Chingford: Royals, Rogues and Retreats
Although bearing a London postcode (E4) and only 10.5 miles from Central London, North Chingford still has a semi-rural feel to it.
By 1863 when the world’s first underground railway had opened between Farringdon and Paddington the only access into London from Chingford was by twice weekly stagecoach. Unlike its historically more accessible neighbour Walthamstow, Chingford* was practically cut off from civilisation until the arrival of the railway ten years later.
More famously connected with Elizabeth I the hunting lodge in the picture below was built for another famous royal and some 340 years following this event on 6th May 1882 Chingford welcomed the country’s second longest-serving monarch to the town whilst celebrating another significant event in its history.
The walk includes hearing about a 19th Century swindler and the long-forgotten local cutlery industry and how the cutler broke the rules. We will hear about a famous composer’s misguided attempt to qualify as a pilot at Chingford Aerodrome and the man known as the forgotten father of English sport. We will also see the former pub built “in the wildest Loire style” and hear why it was known as the white elephant. The walk finishes at a 19th Century refreshment retreat on the edge of Epping Forest but only a 10 minute downhill walk back to the station.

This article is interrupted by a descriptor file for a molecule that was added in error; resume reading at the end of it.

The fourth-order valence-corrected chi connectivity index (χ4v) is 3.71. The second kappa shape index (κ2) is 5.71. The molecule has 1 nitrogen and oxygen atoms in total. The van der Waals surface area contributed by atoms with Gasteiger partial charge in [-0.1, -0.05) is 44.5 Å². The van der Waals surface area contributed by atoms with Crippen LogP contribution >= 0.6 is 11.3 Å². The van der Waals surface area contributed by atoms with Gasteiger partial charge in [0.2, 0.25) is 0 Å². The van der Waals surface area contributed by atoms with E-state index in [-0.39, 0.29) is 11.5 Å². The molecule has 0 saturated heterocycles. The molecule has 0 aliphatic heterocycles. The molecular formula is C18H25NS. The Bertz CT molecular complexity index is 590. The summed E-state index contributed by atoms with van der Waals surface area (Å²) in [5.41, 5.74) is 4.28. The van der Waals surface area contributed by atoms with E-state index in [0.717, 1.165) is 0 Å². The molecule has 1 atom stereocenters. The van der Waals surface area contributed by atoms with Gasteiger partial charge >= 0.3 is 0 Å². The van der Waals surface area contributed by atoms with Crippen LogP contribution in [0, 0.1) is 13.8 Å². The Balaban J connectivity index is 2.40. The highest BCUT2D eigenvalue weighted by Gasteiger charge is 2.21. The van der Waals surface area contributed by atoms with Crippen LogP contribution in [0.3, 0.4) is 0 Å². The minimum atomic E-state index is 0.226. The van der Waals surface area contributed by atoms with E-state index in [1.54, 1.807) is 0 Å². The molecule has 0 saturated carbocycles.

*Chingford is no longer inaccessible. London Overground trains run from Liverpool Street (25 minutes) via Walthamstow (10 minutes) every 15 minutes. Chingford is in Zone 5.